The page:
All players that fully participate in an event are rewarded for doing so; everyone who helps kill a monster or blow up an enemy catapult will get credit for doing so. There is no kill stealing and no quest camping. Everyone works together towards the common goal of the event and everyone is rewarded for doing so. To help ensure there is always enough for everyone to do, our events dynamically scale, so the more players who show up and participate in the event, the more enemies show up to fight them. If a bunch of players leave the event, it will dynamically scale back down so it can be completed by the people who are still there playing it. This careful balance created by our dynamic scaling system helps ensure you have the best and most rewarding play experience.

Tell me that doesn’t sound pretty cool. Again this can help shape how players move and interact through MMOs to come, depending entirely on execution of course.

Tera: The Exiled Realms of Arborea

Recently I had the good fortune to speak with Producer Brian Knox and writer Robin MacPherson from En Masse Entertainment on the podcast. If you’re interested you can click here for the show notes and the episode is free for download on iTunes or direct link from the site. The information we gained from the interview is pretty killer. The game itself is being simultaneously developed for both the eastern and western markets. There has been some trouble bringing eastern games over to the west based purely upon the different ideas of what we want in a game. En Masse aims to not only break those barriers but redefine the MMOs while they do it. So what do they have in store for us?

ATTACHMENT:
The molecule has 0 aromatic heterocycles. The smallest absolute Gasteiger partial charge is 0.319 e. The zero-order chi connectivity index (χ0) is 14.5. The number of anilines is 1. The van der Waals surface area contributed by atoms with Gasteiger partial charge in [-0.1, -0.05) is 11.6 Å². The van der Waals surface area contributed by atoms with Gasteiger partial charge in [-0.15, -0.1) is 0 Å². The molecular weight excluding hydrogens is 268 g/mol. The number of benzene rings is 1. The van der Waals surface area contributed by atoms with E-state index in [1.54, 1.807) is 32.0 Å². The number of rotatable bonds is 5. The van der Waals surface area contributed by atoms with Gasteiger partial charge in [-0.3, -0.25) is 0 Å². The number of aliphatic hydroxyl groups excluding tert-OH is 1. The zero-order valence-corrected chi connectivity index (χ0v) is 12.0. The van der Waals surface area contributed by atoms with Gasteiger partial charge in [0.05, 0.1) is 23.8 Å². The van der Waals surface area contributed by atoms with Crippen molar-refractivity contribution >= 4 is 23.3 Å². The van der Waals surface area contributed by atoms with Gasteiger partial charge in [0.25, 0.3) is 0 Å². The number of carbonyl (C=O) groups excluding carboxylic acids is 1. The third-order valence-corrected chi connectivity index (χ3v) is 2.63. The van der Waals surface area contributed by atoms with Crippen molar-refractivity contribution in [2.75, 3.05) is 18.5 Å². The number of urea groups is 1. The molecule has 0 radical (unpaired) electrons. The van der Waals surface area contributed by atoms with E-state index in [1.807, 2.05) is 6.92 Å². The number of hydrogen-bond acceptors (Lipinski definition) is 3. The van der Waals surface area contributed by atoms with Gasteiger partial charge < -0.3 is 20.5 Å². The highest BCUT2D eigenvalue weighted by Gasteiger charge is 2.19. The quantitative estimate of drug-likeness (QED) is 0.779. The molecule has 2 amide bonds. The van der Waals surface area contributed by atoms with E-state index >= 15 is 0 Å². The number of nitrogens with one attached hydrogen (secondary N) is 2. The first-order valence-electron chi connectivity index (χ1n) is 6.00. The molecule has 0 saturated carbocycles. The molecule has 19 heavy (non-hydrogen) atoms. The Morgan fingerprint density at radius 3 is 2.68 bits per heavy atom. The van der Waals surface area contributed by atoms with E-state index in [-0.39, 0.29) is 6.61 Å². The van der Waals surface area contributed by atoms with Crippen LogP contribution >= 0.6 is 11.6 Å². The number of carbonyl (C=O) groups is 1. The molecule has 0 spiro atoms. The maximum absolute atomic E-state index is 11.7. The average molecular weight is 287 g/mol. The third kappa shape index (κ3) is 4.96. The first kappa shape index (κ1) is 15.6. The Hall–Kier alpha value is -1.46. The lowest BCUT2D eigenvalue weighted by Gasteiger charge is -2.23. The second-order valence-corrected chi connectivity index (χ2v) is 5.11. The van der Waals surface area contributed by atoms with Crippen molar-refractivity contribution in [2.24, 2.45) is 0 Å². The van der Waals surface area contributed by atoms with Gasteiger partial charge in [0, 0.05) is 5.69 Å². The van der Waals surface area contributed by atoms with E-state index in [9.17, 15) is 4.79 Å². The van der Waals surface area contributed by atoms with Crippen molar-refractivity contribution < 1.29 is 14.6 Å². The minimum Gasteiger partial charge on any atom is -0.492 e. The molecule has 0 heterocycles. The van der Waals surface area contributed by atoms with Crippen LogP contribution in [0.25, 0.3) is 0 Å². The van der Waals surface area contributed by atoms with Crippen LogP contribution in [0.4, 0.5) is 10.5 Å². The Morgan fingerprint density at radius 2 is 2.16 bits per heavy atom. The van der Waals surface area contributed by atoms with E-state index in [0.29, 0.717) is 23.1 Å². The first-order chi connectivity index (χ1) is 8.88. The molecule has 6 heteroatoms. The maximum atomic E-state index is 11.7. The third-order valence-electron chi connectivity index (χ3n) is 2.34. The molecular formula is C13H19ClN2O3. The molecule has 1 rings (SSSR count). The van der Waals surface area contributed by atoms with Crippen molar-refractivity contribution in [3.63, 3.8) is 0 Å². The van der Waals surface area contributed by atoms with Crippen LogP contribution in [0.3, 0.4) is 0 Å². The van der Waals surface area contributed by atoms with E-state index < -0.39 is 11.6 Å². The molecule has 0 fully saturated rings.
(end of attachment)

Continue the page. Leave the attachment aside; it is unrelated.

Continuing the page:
Define Your Own Player Relations: As of now there are no factions like we are used to in World of Warcraft and other games, instead it is entirely up to a player to choose who they side with. You choose your allies and your enemies. There is no pre-set racial enmity so you have complete freedom here. This is kind of a big deal for some people, and hasn’t really been seen since the days of Star Wars Galaxies. Yes there is PvP in the game, but it is about groups and teams versus other groups and teams. It is very likely that at some point you will be facing off against members of your own race in gladiatorial combat! It really opens up a lot of opportunities for the players both in terms of the game and, if they so choose, role playing.